Let's Choose Sides

(See here) an interesting article from Leon Hadar that appears on Lew Rockwell's website.

It is a pretty decent analysis of the Iranian nuclear weapons development issue.

What Leon neglects to address is what happens if we force the issue of nuclear weapons development in Iran and North Korea into AGAIN choosing up sides. Who is going to side with North Korea and Iran and who is going to side with America?

We can up the ante on nuclear non-proliferation to that point. We'll make it a new cold war. Of course the other side can always turn up the heat and cause the "cold war" to flash into flames, their choice.

Let's force China, Russia and India to make a choice. Which side are they on? What about the rest of the world? Which side will they choose?

If the world refuses to follow American leadership it is not like we are somehow exposed like the "Emperor Without Any Clothes". We can always retreat back into Fortress America and wait until the rest of the world comes begging us to, once again, save them from themselves.

Yes, nuclear non-proliferation and the Non-Proliferation Treaty is that important an issue. The entire world political establishment should be forced to "choose sides" on where they stand. If need be we start up a new cold war on the issue, and we can aim our nuclear arsenal at everyone who chooses wrong just in case we are attacked with nuclear weapons.

Let's choose sides. Who wants to side with America and who wants to side with Iran and North Korea?

If too much of the world chooses wrong, well there is always Fortress America. We can rollick in our mirth as we watch CNN and see just how evil the world becomes without American involvement.

America is the Great Satan? Just what kind of world would you have had without our involvement in the past? More important, what kind of world will you have without our involvement in the future?

Your choice. Let's choose sides.


Blogger Michael said...

Unfortunately, the US has absolutely no legitimacy on the subject of nuclear non-proliferation.

The NNPT had the following premises:
- the member nations with nuclear weapons would not further develop atomic weapon technology and progress on a time table for disarmament
- the member nations without nuclear weapons will not develop atomic weapon technology
- member nations with domestic nuclear capabilities (i.e., for power generation) will assist other nations to develop their nuclear industries.

The one nation that has levelled the most criticism at the NNPT (and who has unilaterally tossed it onto the scrap heap) is, of course, the United States.

As it stands, the NNPT is worthless as the only country that had any real nuclear power is actively developing new nuclear weapon technology. This, really, is very sad.

Being a nuclear power once again empowers a nation on the world stage. Saddam Hussein did not learn this lesson soon enough. If he had nukes, the US would almost certainly not have invaded. This is most evident in the bankrupt tin pot nation of North Korea. When it "calls" and rattles the nuclear sabre, China, Japan, Russia and the United States all come to talk and strike a bargain.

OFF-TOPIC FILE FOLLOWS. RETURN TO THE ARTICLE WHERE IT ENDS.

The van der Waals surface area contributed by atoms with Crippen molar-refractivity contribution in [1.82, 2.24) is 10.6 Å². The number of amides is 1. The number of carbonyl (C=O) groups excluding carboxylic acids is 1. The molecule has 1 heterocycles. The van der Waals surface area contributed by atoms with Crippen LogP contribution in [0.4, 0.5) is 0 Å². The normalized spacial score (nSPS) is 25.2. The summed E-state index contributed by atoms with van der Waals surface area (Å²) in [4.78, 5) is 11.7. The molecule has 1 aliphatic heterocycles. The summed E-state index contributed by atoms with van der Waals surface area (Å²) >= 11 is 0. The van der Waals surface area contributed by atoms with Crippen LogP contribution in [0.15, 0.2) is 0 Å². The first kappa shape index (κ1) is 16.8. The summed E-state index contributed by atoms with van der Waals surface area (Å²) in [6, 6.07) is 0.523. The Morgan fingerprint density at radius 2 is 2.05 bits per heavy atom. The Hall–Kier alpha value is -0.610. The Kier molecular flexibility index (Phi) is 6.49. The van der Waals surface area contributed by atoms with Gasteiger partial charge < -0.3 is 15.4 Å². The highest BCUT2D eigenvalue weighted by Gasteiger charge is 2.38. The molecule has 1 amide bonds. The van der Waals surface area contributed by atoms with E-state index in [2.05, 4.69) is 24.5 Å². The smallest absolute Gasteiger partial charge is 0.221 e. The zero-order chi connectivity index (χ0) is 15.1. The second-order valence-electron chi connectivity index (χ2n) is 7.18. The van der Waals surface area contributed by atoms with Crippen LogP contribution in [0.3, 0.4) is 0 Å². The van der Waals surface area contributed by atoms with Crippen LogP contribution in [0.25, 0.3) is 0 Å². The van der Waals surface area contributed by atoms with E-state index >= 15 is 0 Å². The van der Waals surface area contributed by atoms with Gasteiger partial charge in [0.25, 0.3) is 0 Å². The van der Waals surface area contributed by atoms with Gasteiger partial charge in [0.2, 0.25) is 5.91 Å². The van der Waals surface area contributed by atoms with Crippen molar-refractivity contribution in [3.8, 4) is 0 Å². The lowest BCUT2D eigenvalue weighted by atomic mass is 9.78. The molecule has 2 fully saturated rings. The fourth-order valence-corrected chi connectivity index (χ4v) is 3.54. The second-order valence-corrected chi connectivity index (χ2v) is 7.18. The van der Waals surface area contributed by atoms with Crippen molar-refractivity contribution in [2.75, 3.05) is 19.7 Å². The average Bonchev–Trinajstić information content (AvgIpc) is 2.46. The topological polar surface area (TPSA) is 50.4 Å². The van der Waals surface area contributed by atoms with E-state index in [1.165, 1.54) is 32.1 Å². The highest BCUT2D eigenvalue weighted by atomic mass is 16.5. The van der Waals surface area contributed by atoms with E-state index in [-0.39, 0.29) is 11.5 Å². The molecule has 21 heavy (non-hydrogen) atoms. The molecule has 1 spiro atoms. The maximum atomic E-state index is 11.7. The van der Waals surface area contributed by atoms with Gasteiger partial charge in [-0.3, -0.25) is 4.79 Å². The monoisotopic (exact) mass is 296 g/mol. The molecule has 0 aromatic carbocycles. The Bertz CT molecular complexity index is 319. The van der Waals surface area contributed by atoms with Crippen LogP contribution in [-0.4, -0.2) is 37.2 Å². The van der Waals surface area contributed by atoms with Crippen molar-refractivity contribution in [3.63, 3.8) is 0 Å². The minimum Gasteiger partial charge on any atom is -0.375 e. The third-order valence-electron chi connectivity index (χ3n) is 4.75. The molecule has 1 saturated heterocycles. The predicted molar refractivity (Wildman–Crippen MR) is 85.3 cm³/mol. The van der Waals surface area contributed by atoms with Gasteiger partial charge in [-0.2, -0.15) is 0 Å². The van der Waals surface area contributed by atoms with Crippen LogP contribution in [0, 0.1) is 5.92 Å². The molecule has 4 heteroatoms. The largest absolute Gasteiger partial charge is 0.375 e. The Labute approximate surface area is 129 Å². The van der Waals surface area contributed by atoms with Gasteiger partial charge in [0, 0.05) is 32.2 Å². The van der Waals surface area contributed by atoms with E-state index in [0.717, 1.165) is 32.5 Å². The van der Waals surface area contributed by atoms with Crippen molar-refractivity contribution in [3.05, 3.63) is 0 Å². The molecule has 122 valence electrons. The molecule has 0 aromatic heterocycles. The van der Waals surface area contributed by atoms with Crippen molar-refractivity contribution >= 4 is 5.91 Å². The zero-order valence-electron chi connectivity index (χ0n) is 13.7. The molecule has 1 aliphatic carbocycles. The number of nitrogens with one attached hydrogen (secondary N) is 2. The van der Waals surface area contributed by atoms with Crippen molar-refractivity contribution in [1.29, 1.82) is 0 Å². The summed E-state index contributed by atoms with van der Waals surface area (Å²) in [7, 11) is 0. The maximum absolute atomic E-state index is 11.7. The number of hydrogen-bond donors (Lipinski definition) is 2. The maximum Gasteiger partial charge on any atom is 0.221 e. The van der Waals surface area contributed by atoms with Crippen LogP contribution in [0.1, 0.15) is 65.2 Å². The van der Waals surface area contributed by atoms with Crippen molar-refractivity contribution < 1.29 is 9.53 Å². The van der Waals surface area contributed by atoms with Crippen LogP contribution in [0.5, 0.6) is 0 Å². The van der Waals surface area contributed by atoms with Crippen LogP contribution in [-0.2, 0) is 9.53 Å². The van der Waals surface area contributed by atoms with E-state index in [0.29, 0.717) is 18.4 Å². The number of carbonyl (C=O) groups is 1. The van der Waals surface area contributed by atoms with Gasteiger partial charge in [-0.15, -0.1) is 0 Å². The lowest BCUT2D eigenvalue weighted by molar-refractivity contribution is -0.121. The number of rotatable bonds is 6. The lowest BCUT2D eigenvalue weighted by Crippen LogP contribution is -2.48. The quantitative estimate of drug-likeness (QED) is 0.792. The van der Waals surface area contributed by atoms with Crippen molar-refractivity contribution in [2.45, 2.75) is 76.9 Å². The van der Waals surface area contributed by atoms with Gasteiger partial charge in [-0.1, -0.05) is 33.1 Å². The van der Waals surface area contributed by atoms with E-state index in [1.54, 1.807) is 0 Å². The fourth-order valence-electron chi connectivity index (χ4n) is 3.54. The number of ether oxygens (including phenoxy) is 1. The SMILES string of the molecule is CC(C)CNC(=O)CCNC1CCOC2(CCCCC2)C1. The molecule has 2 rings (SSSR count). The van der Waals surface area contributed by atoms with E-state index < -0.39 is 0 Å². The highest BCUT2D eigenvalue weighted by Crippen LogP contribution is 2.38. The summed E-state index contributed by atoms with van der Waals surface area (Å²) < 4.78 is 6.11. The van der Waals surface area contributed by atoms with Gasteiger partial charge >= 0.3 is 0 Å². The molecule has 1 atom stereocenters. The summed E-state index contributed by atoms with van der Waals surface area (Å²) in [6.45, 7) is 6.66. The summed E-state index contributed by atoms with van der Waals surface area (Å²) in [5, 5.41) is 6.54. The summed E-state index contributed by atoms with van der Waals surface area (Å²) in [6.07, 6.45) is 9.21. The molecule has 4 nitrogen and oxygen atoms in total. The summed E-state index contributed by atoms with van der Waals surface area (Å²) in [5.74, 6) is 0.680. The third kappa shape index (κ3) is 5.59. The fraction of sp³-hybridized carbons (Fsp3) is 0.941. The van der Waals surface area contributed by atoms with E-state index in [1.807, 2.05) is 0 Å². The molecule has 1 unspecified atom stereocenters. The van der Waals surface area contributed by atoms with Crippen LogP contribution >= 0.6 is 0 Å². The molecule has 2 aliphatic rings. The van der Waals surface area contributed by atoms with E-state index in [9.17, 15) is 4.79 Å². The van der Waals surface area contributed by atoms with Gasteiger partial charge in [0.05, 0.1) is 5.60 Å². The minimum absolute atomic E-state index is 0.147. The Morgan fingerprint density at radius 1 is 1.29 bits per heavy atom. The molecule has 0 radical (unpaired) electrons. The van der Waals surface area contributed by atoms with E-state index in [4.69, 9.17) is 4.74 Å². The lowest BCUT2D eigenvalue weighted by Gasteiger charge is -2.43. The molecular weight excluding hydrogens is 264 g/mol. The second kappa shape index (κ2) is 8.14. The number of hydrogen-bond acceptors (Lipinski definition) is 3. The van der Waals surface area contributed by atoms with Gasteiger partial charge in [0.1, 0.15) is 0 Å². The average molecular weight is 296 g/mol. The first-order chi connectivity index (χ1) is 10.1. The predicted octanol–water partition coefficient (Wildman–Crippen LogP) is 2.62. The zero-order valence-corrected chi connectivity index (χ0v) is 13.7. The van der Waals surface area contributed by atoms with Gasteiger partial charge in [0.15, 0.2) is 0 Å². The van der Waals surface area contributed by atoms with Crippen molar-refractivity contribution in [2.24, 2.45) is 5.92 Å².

Michael Tam

1/05/2006 05:11:00 AM  
Blogger Little David said...

So you then think we should allow every tin pot dictator to have his own pocket nuclear arsenal then?

As for North Korea, I am in favor of strong action to disarm North Korea one way or another. If a deal can be struck through negotiations, great. If stronger action like economic sanctions or even a naval blockade becomes necessary, let's do it. We need to prove to the world that secretly developing nuclear weapons will not save you. Kim Jong's hand should be forced.

North Korea does not need nuclear weapons for national defense. The US and the rest of the Western World took no military action against North Korea in all the years since the Korean War. In fact being armed with nuclear weapons might actually harm North Korea's national security. If terrorists happen to sneak a nuclear device into an American city and detonate it, North Korea might be on the list for retaliation because there might be the ultimate source of the weapon.

1/09/2006 09:26:00 AM  
Blogger Michael said...

No, I think that we should have kept that thing that kept the vast majority of tin pot nations from having nuclear weapons, which was the nuclear non-proliferation treaty. As I stated before, this treaty was unilaterally dismantled by the United States as it obligated them to no further any development in nuclear weapons.

Rather than "choosing sides", the United States needs to make a choice. Are they prepared to have few nations with nukes but where nuclear weapons technology must be kept on a standstill, or do they want a world where they have the most advanced nukes, but also increasing numbers of nations having "older" nukes?

I prefer a world where there are as few nukes as possible and for those to be kept by "responsible" governments.

If you think that the NNPT was about punishing smaller countries from getting nukes than you are wrong. It was about disarmament and the prevention of spread of nuclear weapons technology (the research of which must come from the existing nuclear powers).

The United States has demonstrated to the entire world that nuclear political power is real. Iraq didn't have a chance. North Korea, arguably a much larger threat with an equally dangerous and crazy despotic leader has been kept in the diplomatic loop for no other reason than the fact they are nuclear enabled. If you think that the US is going to even contemplate doing anything militarily aggressive to North Korea (e.g., blockage), you are sorely mistaken. China (and Japan) will never allow the possibility that Kim Il Jong will even potentially think about using one of his nukes in their backyard.

Michael Tam

1/09/2006 07:11:00 PM  

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